I knew that sending my son away for a defining journey accross the world was going to be emotional: I was prepared. I was very proud that he had chosen to undertake the pilgrimage to his roots, and to travel through Central Europe prior to his first visit to the Land of Israel. This program, called “NFTY-Israel L’Dor V’Dor”, from generation to generation, is designed to introduce the teens to their heritage, most of them being descendants of Jews coming from this area, Czekoslovakia, Ukraina, Lithuania, Poland… Many of them, too, having heard of the many family members who perished in the Nazi atrocities that took place on the very land they were going to visit seventy years later.
They are discovering how rich the Jewish life was prior to be decimated. The remnants are powerful, and no one can measure on paper how much emotion they carry. Because human life is stronger than just a story, it has a soul and a way to attach itself into symbols, and into the passing of these symbols into the very same rituals that we observe today: you go far away from home, and some of the things you see, names, places, signs, are strangely familiar and known.
Passage from the prayer R’tzei – mural from the preserved hidden synagogue in Terezin
The teens went to visit the camps, Auschwitz-Birkenau. They grew. They understood something that has no words to describe the experience. Each of them is going to process differently and make what they felt their own in their own way. Some took pictures, some wrote poems and shared, some kept silent and will talk about it later, some will never say anything about it, but still, they are transformed by the experience anyways and they are grown from it, like having received sprinkles of a spiritual shower that has been particularly attached to that place, so that the seeds of life that were planted there for the wrong reasons – hatred, fear, prejudice – grew into love, support, understanding: life.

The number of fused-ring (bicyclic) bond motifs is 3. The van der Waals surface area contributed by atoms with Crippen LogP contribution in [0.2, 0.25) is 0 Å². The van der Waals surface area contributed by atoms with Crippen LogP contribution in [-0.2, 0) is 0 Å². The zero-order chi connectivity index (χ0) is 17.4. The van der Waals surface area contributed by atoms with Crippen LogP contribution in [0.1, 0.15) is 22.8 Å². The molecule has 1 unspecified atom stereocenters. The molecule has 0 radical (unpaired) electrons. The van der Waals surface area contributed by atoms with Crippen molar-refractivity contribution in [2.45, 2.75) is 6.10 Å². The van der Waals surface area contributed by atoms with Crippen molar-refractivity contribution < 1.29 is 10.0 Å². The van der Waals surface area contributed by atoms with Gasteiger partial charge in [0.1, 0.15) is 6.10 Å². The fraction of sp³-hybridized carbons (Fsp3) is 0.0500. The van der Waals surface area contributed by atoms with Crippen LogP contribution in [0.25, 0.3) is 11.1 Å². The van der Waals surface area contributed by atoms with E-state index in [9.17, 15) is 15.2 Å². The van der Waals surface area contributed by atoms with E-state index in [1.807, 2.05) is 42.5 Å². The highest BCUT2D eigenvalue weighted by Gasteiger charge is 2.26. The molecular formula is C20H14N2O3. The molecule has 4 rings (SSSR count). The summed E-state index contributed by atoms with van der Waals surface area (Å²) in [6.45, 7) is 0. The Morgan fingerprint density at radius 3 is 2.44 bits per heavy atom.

This generation of teens is the very last one who will be able to hear the stories from those who were their age at the time: what they lived, what they did, and how they remember it and what happened to them since. Next generations will only hear from those who were told the stories, and decided to pass them on.
But, we Jews, have done that for centuries. We know how to pass stories that stay alive. I am thankful for my community, for my Jewish family to allow this adventure to go on for the better, for life. Whenever something difficult is ahead, we know we can face it and transform it into hope and growth.
To quote one of the groups’chaperones, Rosanne Selfon, “Forever changed, but forever Jewish”.
Those Teens were traveling with NFTY in Israel - an organization providing Summer Israel experiences for teens.
Forever let this place be a cry of despair and a warning for humanity